The IT megatrends shaking up $13bn agribusiness Land O’Lakes
Land O'Lakes: IT in the field
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The IT megatrends shaking up $13bn agribusiness Land O’Lakes

Jessica Twentyman – October 2012

US agribusiness Land O’Lakes is undergoing an IT revolution, with cloud, social and mobile rewriting the CIO’s charter.

If, when he joined Land O’Lakes three years ago, Barry Libenson, CIO of the $13 billion agricultural cooperative, had been asked what his job would look like in 2012, his prediction, by his own admission, would have been “way off.”

Take, for example, the company’s use of mobile devices. “I would have probably told you that we would continue to roll out smartphones for checking email and running a few basic apps,” he says. “I would never have anticipated an explosion of tablets and sophisticated apps running as part of our corporate environment.”

Today, however, demand in the business for new mobile apps means that Libenson is looking to recruit more developers with specialized mobile skills to join a team that focuses solely on this area. That team’s achievements to date in developing ‘precision agriculture’ applications include a mobile app that enables salespeople to demonstrate to farmers the exact chlorophyll output of a field of corn over the previous 24 hours — a combination of satellite imagery and big data analysis. This helps the farmer to establish which areas of that cornfield are most productive and which are affected by drainage issues. Another app is used by agronomists working for Land O’Lakes to detect, identify and record crop diseases.

These apps — and others — run on company-owned iPads, but the business also supports employee-owned BlackBerry, Apple and Android devices under its bring-your-own-device policy.

“I’ve got what every CIO wants — the freedom to make a real difference.”

Another example of rapid change at the company — and in its CIO’s role — is in the use of social media, where Land O’Lakes shifted its strategy (as countless other companies have) from concern about social media in the workplace to ‘complete adoption,’ Libenson outlines. “Three years ago, employees were locked out of social media sites unless they had special permission to use these in work time. Today, that’s no longer the case and all of our major brands have a strong online presence. We’re on Facebook, Twitter and YouTube and our communities there are visible and active, with content constantly being refreshed — all the things that foster a creative, collaborative environment.” Land O’Lakes, he says, is now a leader in its use of social media in the consumer packaged goods and agriculture industries.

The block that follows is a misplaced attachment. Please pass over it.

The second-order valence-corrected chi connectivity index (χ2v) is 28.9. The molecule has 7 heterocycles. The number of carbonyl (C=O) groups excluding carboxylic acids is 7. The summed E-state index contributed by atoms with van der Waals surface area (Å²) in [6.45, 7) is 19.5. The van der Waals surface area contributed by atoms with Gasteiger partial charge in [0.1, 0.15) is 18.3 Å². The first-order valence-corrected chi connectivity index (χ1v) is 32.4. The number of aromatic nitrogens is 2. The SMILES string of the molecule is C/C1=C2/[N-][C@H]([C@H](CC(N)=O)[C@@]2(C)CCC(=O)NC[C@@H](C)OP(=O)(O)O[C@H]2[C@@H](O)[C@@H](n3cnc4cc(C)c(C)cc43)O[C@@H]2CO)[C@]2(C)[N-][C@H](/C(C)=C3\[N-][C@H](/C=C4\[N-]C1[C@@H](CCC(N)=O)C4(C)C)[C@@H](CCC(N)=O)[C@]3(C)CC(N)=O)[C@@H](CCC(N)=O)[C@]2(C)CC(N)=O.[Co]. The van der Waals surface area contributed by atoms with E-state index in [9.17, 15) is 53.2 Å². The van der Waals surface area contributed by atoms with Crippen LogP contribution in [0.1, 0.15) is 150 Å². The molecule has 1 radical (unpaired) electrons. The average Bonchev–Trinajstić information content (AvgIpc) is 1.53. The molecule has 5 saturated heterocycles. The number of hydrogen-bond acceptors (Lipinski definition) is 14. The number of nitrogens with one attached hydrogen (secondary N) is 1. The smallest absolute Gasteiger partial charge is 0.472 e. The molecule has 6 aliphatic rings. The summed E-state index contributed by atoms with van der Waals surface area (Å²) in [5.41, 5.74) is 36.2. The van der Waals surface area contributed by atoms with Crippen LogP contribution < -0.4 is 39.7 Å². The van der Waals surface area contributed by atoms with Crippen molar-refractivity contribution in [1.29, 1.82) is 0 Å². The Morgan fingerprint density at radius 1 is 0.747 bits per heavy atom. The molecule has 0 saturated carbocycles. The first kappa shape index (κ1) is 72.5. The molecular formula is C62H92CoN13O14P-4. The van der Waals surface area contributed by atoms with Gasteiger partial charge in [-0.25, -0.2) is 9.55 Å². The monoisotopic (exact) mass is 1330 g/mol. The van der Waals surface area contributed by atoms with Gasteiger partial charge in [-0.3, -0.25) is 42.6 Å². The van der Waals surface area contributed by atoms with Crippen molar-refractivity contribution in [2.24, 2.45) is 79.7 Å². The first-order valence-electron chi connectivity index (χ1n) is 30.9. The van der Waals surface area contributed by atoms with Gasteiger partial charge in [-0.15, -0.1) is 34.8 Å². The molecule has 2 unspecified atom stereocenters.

Big changes are underway in the data center, too: 30% of the company’s application portfolio now operates in the cloud, “with a definite movement towards more applications being cloud-based.” For customer relationship management, Land O’Lakes uses Oracle CRM On Demand. For talent management and succession planning, it uses SAP’s SuccessFactors cloud applications. NetSuite cloud business management software is in use in its international subsidiaries and to support joint ventures in developing markets. And it will almost certainly be down as one of the first beta customers to go live on Oracle Fusion Procurement.

“We evaluate every new app in terms of whether it’s suitable for cloud deployment, and if we don’t see any value-add in having it on-premise, it’s likely to get shifted,” says Libenson. “We like the flexibility the cloud provides, in terms of not having to make large capital investments or carry assets on our books — and so does our board of directors.”

As he goes through his 2013 budget, he says one thought is foremost in his mind: “The pace of change over the past three years has been pretty insane, and the insanity is set to continue.”

However, he insists that’s not a problem. “I’ve got what every CIO wants — the freedom to make a real difference, to be a true partner to the business and to be recognized as someone who’s truly adding value.”

First published October 2012
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